Politics Trump raises the stakes on vaccine distribution
Biden and Harris preemptively sow doubt on Trump vaccine announcement
There's still a gaping partisan divide over masks, but a second chasm is emerging between Democrats and Republicans over a possible coronavirus vaccine announcement before the general election. © Provided by Washington Examiner Like any hint of economic improvement before the Nov. 3 contest, a COVID-19 vaccine could tip public opinion in President Trump's favor. That political reality means the 2020 Democratic ticket is now balancing its hopes for a vaccine with its White House aspirations.
President Trump raised the stakes for the delivery of a coronavirus vaccine, promising a faster timeline than that promised by his advisers and accusing the Biden campaign of undermining the effort.
Trump said Friday that his administration will have enough doses of a coronavirus vaccine for every person in the United States by April 2021, far sooner than what federal health officials have predicted.
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A growing chorus of experts is calling on Russian scientists to explain potential discrepancies in the data supporting the country's COVID-19 vaccine, dubbed Sputnik V. © Alexander Zemlianichenko Jr./AP A Russian medical worker administers a shot of Russia's Sputnik V coronavirus vaccine in Moscow on Sept. 15, 2020. Russian health authorities have launched trials of the vaccine among 40,000 volunteers, a randomized, placebo-controlled study. Russia was the first country to authorize a COVID-19 vaccine, but it did so before completing proper scientific studies to show it is safe and effective.
“Hundreds of millions of doses will be available every month, and we expect to have enough vaccines for every American by April,” Trump said.
He added that the vaccine distribution process “will go quicker than most people think.”
Health officials in the Trump administration have said that a vaccine could become available by the end of the year, but any time before that is unlikely. Just two days ago, Centers for Disease Control and Prevention Director Robert Redfield said a vaccine will not become widely accessible, as it takes time for vaccines to be manufactured and distributed to sectors of the population in phases. For example, healthcare providers will likely have access to the vaccine first, followed by essential workers.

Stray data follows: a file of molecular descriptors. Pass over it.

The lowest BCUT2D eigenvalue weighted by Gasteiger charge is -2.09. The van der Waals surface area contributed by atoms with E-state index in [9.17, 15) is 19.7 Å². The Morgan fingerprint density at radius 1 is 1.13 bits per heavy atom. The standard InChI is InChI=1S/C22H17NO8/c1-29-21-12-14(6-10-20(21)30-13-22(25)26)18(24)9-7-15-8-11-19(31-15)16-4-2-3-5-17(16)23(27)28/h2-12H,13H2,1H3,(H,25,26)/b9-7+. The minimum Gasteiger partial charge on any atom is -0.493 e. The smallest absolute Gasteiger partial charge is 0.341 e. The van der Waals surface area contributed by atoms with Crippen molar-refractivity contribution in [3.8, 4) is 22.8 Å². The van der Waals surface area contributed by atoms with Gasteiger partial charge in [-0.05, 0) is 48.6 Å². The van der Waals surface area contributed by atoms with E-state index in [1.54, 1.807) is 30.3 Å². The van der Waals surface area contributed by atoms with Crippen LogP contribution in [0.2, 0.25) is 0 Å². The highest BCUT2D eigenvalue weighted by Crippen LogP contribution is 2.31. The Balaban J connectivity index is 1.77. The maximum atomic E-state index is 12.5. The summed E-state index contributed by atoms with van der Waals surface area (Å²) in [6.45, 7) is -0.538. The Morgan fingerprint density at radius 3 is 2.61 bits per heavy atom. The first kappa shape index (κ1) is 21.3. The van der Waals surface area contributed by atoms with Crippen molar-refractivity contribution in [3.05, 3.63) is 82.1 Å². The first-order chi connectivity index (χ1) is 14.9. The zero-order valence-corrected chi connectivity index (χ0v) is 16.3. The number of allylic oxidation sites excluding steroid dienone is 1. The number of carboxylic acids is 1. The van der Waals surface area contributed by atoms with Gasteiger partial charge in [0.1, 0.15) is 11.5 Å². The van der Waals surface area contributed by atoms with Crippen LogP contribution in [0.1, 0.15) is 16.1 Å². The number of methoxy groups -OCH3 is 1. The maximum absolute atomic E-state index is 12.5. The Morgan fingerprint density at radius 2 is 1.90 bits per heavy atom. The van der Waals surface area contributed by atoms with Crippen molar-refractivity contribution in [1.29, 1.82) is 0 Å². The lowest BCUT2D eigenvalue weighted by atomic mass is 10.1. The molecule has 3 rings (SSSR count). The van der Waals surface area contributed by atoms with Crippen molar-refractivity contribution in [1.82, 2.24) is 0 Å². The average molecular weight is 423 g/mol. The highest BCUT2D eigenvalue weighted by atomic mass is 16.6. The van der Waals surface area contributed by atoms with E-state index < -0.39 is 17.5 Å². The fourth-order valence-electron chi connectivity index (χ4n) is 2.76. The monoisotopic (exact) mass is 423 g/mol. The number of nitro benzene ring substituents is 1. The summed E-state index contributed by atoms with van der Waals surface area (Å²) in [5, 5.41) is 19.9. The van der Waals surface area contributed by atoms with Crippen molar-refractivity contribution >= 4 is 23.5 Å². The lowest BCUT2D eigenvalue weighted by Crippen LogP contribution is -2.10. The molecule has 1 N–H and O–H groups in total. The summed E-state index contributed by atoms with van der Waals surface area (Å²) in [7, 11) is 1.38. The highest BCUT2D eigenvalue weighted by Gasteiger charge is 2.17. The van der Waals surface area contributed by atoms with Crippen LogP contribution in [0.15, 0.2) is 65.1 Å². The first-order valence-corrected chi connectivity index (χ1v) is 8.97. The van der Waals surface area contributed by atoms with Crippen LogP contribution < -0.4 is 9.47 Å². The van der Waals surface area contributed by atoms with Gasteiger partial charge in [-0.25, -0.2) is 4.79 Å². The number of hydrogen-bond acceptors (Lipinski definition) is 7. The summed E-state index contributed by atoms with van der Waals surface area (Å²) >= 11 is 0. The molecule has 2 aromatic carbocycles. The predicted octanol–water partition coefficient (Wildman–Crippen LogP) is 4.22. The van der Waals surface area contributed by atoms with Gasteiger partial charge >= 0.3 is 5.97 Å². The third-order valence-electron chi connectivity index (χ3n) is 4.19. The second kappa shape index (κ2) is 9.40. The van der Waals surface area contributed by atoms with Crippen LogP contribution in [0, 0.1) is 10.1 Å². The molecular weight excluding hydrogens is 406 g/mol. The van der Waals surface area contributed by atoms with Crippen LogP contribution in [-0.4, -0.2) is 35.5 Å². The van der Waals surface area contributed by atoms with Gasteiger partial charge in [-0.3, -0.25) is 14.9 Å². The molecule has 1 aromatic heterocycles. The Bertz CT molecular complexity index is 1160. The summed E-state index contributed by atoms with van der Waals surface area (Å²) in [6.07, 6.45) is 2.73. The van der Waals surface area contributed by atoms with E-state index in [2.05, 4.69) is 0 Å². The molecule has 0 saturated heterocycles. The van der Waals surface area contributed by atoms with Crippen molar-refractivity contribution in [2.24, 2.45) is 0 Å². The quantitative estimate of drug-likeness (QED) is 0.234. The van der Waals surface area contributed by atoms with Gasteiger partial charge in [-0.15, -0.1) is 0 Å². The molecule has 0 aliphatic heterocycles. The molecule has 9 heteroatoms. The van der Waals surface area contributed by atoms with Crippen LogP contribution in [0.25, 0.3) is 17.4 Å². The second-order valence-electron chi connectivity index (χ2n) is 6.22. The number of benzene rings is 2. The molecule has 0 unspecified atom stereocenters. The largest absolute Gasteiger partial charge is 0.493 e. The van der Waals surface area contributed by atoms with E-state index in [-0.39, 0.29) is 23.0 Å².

Data, data and more data is what will make a coronavirus vaccine safe, says USA TODAY's vaccine panel
USA TODAY's expert panel sees steady progress toward a safe and effective COVID vaccine, urge public's patience as trials proceed and data comes in.They know the country longs for normalcy, which only widespread use of a vaccine that makes the majority of Americans immune to COVID-19 can bring. But they remind us a viable vaccine can only come when there’s solid, verifiable and freely accessible research results showing it works and helps more than harms.
Trump also railed against Biden, who said this week that he does not trust Trump’s word on vaccines.
“Joe Biden’s anti-vaccine theories are putting a lot of lives at risk, and they are only doing it for political reasons, it’s very foolish,” Trump said. “It is part of their war to try to discredit the vaccine now that they know we essentially have it.”
Dr. Anthony Fauci, the government’s top infectious disease expert, weighed in Thursday and said technically both Trump and Redfield were right about the vaccine timeline. He said a vaccine will likely be approved by November or December, at which time, the people at the highest risk of getting seriously sick will be able to get the first doses of the new vaccine.
“So, many of the people who actually would need the vaccine the most, the more vulnerable, could already be getting them in the beginning of the year,” Fauciin a Thursday interview with WTOP.
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He added that Redfield was also correct when he said most of the country would not have access to a vaccine until the middle of next year.
"If you want to ask the question, what about getting everybody vaccinated so that we can say vaccines have now had a significant impact on how we are able to act in the sense of going back to some degree of normality? That very likely would be in the first half to the third quarter of 2021," Fauci said.
So far, more than 6.7 millionand over 198,000 deaths have been confirmed in the U.S.